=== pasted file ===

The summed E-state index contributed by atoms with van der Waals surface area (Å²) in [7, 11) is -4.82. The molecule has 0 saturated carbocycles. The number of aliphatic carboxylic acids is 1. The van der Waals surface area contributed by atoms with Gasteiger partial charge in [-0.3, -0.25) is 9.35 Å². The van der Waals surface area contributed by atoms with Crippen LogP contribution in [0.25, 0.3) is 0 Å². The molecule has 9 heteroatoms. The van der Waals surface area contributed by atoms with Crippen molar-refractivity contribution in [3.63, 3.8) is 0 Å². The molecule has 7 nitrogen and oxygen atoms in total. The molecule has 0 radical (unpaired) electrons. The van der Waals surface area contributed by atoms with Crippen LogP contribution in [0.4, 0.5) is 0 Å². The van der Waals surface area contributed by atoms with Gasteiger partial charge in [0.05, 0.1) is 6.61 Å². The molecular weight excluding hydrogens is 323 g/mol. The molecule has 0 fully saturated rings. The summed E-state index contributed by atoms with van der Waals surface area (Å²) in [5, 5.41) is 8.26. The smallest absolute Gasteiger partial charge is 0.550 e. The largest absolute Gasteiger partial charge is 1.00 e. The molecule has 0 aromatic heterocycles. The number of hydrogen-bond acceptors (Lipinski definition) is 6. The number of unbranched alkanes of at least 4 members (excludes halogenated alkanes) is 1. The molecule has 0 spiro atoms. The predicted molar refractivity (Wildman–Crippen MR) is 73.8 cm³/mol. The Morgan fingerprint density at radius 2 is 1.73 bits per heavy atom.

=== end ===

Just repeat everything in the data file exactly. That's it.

The summed E-state index contributed by atoms with van der Waals surface area (Å²) in [7, 11) is -4.82. The molecule has 0 saturated carbocycles. The number of aliphatic carboxylic acids is 1. The van der Waals surface area contributed by atoms with Gasteiger partial charge in [-0.3, -0.25) is 9.35 Å². The van der Waals surface area contributed by atoms with Crippen LogP contribution in [0.25, 0.3) is 0 Å². The molecule has 9 heteroatoms. The van der Waals surface area contributed by atoms with Crippen molar-refractivity contribution in [3.63, 3.8) is 0 Å². The molecule has 7 nitrogen and oxygen atoms in total. The molecule has 0 radical (unpaired) electrons. The van der Waals surface area contributed by atoms with Crippen LogP contribution in [0.4, 0.5) is 0 Å². The van der Waals surface area contributed by atoms with Gasteiger partial charge in [0.05, 0.1) is 6.61 Å². The molecular weight excluding hydrogens is 323 g/mol. The molecule has 0 fully saturated rings. The summed E-state index contributed by atoms with van der Waals surface area (Å²) in [5, 5.41) is 8.26. The smallest absolute Gasteiger partial charge is 0.550 e. The largest absolute Gasteiger partial charge is 1.00 e. The molecule has 0 aromatic heterocycles. The number of hydrogen-bond acceptors (Lipinski definition) is 6. The number of unbranched alkanes of at least 4 members (excludes halogenated alkanes) is 1. The molecule has 0 spiro atoms. The predicted molar refractivity (Wildman–Crippen MR) is 73.8 cm³/mol. The Morgan fingerprint density at radius 2 is 1.73 bits per heavy atom.